FORT KNOX, Ky.– There is no place for violent extremism in the U.S. Army. That was the message that soldiers and civilian employees in the 1st Theater Sustainment Command received when they participated in an extremism stand down here March 10.
1st TSC Commanding General Maj. Gen. John Sullivan, led the event through Microsoft Teams to ensure 100 percent participation of personnel within the headquarters, while maintaining COVID mitigation measures.
The White House defines violent extremism as “individuals who support or commit ideological-motivated violence to further political goals.”
In an April 2017 report, the Government Accountability Office defined violent extremism “as ideologically, religious, or politically-motivated acts of violence—[which] has been perpetrated in the United States by white supremacists, anti-government groups, and radical Islamist entities, among others.”
The U.S Secretary of Defense Lloyd J. Austin III directed the stand down to address extremism in the ranks of all U.S. military services. To set the tone for the training, Sullivan opened by playing Austin’s extremism video introduction where he stressed the stand down’s importance. His directive contained three specific requirements.
The first requirement addressed the importance of the oath of office, the second addressed impermissible behaviors, and the third addressed procedures for reporting suspected or actual extremist behaviors. This directive is the first initiative in a deliberate campaign to identify and eliminate harmful behavior in the ranks and the workforce.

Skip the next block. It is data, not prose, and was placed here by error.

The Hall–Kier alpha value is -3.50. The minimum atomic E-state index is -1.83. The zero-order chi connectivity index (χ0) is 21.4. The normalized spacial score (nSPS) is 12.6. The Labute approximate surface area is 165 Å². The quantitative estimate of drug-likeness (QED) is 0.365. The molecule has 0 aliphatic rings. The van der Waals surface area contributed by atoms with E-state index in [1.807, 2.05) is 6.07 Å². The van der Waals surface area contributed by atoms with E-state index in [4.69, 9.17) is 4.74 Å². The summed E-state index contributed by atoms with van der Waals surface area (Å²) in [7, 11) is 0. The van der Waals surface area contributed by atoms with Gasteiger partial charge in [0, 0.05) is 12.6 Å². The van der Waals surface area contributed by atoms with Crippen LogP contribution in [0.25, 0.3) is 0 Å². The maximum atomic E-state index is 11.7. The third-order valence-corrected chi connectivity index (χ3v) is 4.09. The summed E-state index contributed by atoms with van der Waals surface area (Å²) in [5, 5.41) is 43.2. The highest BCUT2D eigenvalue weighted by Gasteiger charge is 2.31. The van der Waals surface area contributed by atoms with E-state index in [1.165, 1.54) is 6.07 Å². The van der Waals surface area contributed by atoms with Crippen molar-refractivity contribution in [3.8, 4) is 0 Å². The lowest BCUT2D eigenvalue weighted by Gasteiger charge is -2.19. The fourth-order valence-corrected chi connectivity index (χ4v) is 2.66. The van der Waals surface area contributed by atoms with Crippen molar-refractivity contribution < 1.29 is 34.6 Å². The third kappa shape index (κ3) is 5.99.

Following the video, Sullivan emphasized the importance of the oath of office. He reminded First Team members that service members and federal workers do not swear allegiance to a supervisor, an agency, a political appointee, or even to the president. The oath is to support and defend the Constitution of the United States against all enemies, foreign and domestic; that the employee or service member will bear true faith and allegiance to the same.
Sullivan said that by providing this training, we are “seeking to ensure that, to the extent that we have it within our ranks, that we are identifying it, reporting it, and addressing it immediately.”
“If all else fails, revert to the oath of office, and revert to our Army values, and that should put you on a pretty good azimuth,” Sullivan added.
Throughout the training, Sullivan continually stressed that violent extremism is not in keeping with Army values and the oath we take to support and defend the Constitution of the United States.
Soldiers can report signs of extremism to their supervisors, the staff judge advocate, equal opportunity office, inspector general or law enforcement. Sullivan encouraged soldiers to use leadership to ask questions to refer to Army regulations.
Army Regulation 600-20 provides definitions and leader actions, and indicators of potential extremism can be found in AR 381-12.
“If something you see doesn’t look right, doesn’t sound right, is it in the extremism category - the worst thing you can do is not say anything,” Sullivan said. If there is an indicator of extremism, “have the moral courage to act on it,” he added.
He also reminded participants of the old adage, “If you see something; say something.”
Sullivan concluded the stand down by charging leaders to continue the conversation, to use the staff judge advocate and equal opportunity advisor staff to help inform those follow-on conversations, and continue to have vigilance on this topic.
“This is really a wake-up call and a spur to begin more dialogue on this,” he said. “And so, I welcome that. I encourage that throughout our Command. Thank you for serving. Ninety eight percent of those in uniform are serving for all the right reasons, doing so in accordance with our Army Values and supporting and defending the Constitution of the United States, and that includes all of you. So, thank you very much for all you’re doing each and every day to make our First Team great.”